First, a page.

In the absence of excess glycogen from carbs, your body needs a different source of energy. But isn’t glycogen our body’s prime energy source? And doesn’t glycogen come from carbohydrates?

It’s true that most people nowadays run primarily on glycogen, but for millions of years that wasn’t the case. Just remember this: fat is fuel. Learn to love it. I’d argue that we’re genetically predisposed to enjoy the taste of delicious fat (why else does the mere thought of bacon or a butter-drenched steak get us drooling?), so it’s really about unlearning years of low fat fear mongering. Conquer the fear that fat will make you fat and clog your arteries.

Dietary fat doesn’t actually directly lead to body fat, and heart disease is more about inflammation than anything – you can thank carbs and insulin for that. Fat will naturally accompany the protein you eat, but you can supplement it with butter, olive oil, coconut oil, nuts, and avocado – all healthy, delicious sources of fat.

Avoid hydrogenated and trans fats at all costs. Everything else is fair game.

The great thing about the Primal Blueprint is that as long as you cut out the processed grains and legumes and refined sugars, you get to eat all the whole, real foods you want. Fatty cuts of meat, handfuls of nuts, red wine, enormous salads with every vegetable imaginable, fried eggs – this is anything, but a withholding way to eat. It’s the way we were designed to eat, and it’s the most efficient way to get the lean, muscular bodies our genes desire.

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If you’re interested in learning why eating, sleeping, and playing like our ancestors is the key to health and longevity, check out my upcoming book, “The Primal Blueprint.”

You guys have all been asking for more nutritional advice, so what did you think of Mark’s article?  Leave me comment below with your thoughts or questions….

How To Get Lean And Ripped By Eating Like Your Ancestors
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How To Get Lean And Ripped By Eating Like Your Ancestors
What To Learn How Our Ancestors Ate? Also, Tons Of Healthy Eating Tips
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Gym Junkies
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  1. Great article. I follow Mark’s website as well as yours Vic. I believe it is definitely the way to live your life!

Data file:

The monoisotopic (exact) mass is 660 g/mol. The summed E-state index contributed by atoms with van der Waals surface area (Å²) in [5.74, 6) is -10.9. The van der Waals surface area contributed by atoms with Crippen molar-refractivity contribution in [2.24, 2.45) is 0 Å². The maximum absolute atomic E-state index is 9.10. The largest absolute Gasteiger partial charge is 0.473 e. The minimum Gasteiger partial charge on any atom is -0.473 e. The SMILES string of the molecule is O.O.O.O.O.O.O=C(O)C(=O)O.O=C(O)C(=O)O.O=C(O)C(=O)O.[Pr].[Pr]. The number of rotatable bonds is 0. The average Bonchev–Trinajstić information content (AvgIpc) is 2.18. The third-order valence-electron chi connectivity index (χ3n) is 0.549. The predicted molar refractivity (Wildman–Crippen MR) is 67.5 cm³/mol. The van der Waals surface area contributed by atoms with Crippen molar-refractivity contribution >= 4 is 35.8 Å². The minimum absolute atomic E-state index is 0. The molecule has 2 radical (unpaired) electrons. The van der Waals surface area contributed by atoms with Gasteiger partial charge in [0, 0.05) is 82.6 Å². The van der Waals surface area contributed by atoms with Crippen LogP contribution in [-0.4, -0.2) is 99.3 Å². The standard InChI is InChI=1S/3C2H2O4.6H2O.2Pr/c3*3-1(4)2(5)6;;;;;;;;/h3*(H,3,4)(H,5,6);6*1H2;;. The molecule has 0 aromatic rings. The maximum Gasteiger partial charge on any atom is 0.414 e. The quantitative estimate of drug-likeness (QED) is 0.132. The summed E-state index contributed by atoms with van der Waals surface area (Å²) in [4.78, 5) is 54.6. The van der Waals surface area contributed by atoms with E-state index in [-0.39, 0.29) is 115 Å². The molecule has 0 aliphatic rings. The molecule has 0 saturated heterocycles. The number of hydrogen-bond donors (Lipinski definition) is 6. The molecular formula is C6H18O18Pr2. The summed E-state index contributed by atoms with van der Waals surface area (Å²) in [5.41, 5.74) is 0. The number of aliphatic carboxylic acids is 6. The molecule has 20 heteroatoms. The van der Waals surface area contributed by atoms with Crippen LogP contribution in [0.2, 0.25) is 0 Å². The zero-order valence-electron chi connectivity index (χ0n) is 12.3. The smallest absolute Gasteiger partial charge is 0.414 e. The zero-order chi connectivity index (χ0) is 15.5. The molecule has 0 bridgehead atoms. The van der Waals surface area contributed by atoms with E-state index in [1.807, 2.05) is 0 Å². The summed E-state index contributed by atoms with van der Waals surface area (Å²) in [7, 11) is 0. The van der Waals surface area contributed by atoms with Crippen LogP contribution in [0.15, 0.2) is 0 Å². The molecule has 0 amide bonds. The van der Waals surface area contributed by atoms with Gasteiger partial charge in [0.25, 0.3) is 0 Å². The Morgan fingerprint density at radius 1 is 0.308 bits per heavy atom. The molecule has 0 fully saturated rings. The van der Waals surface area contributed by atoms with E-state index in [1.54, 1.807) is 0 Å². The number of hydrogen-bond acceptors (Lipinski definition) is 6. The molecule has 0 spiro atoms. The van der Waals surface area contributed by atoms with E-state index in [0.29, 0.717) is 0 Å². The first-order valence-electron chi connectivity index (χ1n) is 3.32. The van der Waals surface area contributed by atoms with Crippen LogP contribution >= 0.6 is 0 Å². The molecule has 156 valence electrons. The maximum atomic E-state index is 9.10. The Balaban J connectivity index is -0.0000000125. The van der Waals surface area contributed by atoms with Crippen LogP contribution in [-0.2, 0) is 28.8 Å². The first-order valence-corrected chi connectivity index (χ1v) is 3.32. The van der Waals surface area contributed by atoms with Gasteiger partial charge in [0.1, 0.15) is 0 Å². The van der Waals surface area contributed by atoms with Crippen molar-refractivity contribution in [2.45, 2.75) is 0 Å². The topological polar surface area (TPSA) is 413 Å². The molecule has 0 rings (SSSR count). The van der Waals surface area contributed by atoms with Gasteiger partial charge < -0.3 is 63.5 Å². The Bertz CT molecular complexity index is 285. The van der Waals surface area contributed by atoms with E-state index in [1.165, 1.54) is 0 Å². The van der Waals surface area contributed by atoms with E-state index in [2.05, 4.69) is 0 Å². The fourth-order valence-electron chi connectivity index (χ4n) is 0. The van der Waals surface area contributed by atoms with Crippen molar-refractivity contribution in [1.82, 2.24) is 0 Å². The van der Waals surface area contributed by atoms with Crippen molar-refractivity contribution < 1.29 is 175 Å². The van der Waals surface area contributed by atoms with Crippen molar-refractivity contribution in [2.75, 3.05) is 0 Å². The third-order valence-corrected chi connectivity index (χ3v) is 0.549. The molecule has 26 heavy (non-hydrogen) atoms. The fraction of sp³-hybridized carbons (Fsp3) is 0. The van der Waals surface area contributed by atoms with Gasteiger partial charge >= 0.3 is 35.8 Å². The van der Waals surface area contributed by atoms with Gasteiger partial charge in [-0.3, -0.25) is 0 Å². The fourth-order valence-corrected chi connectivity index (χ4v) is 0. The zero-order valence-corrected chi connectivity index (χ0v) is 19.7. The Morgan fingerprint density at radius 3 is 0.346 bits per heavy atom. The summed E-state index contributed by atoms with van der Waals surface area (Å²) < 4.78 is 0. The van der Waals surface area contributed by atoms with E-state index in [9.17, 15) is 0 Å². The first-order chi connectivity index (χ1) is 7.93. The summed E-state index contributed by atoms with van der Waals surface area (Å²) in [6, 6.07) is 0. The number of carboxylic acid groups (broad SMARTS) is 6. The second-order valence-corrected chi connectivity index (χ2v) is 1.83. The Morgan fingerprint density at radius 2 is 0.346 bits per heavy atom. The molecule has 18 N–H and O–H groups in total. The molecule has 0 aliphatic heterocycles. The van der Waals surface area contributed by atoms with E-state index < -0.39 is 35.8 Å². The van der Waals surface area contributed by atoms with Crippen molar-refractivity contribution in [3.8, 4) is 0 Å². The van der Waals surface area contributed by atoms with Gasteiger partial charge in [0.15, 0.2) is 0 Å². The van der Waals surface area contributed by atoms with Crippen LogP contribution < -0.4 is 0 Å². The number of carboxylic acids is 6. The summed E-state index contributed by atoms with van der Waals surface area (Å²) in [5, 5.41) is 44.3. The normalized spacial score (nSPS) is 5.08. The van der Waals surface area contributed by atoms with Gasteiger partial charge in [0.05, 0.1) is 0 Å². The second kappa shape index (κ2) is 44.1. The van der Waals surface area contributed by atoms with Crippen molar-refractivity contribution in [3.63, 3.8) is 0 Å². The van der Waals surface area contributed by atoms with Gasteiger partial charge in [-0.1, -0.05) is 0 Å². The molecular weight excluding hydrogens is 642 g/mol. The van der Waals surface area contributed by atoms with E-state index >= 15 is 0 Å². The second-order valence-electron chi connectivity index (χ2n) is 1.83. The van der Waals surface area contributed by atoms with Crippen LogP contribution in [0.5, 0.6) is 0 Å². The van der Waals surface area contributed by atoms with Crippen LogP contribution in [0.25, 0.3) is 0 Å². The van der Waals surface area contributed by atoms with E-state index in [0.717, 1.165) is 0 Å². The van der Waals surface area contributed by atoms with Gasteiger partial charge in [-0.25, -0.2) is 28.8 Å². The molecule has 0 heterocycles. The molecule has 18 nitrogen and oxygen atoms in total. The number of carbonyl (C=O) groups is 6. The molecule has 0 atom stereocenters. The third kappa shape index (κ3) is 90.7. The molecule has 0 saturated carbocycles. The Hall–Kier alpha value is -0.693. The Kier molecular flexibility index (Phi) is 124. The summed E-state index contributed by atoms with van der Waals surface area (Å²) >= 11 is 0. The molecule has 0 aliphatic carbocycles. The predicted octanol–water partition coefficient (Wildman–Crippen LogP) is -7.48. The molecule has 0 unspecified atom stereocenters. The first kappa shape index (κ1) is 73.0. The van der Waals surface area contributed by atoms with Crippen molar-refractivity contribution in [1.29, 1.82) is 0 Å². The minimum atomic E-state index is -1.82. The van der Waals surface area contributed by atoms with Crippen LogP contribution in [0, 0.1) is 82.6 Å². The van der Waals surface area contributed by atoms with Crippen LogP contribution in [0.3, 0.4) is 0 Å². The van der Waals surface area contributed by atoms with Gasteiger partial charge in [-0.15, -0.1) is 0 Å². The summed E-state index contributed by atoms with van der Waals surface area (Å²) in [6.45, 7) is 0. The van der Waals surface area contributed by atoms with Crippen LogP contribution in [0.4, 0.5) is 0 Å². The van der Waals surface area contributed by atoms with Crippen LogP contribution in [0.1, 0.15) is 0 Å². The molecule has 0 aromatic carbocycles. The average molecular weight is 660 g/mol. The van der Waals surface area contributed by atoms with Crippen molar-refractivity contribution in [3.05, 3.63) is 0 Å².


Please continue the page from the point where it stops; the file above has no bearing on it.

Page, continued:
Keep up the great work!

  2. This is a fantastic article! Most of this goes against everything I’ve ever learned about what to eat (which is awesome btw), so naturally I’m a little skeptical. Any chance you could link to other articles or academic studies supporting this great info?

  3. I couldn’t agree with you more. The proof that this works is people who follow this way of living actually get fat loss results.

    Low fat foods, diet soft drinks and all this other rubbish are just poisoning people by messing with their metabolism and reducing their fat loss potential.

    We are about to witness the first generation that won’t outlive their parents on a regular basis – kids who are under 10 getting high blood pressure, type 2 diabetes and all this other lifestyle problems because of the rubbish they eat.

  4. Actually, I have had the pleasure of working with a great trainer and nutritional coach by the name of Bob Clapp (you can find all of his “info” on the web.) His philosophies are completely aligned with Mark’s and they work. I lost 50 lbs. using a similar nutritional program and had it not been for my proclivity for wine, I would have completed my 90 lb weight loss goal months ago. So I have to disagree slightly with Mark’s red wine comment, only to the degree that the nature of the product consumed, by definition, can lead to bad decisions of all sorts. That said, this program is right on and does work. Thanks again for all your info – I posted to your blog about the 8 workout routines, added a heavy bag routine, and am happy as a pig in, well, you know. Will let you know how this goes, my big 5-0 is in 12 weeks and I can’t wait to rock my own world.


    • Congratulations Sue, that is a HUGE accomplishment.

      This should be read by everyone who thinks they are “too old” to make a change in their life.

      I hope you keep commenting here at GJ, your story is a great inspiration for anyone trying to hit their fitness goals…

      – Vic

  5. Living life without toast & marmalade or chocolate is no life at all, is what I say…

    Life progresses! Science progresses! That’s what evolution is. Leave the past firmly in the past! The point is that we are no longer hunter/gatherers and, hopefully, will never be again. Also, our life expectancy now is higher than it’s ever been! I have read millions of arguments to counteract this one. And personally I go with the ‘balanced’ diet. Macronutrients are there because we need them. Our body is made to use glycogen as our first point of energy. You think the very nature of how our body works would lie to us? Insulin is there because we need it TO store fat. How else did we survive in the neolithical times when glycogen wasn’t around?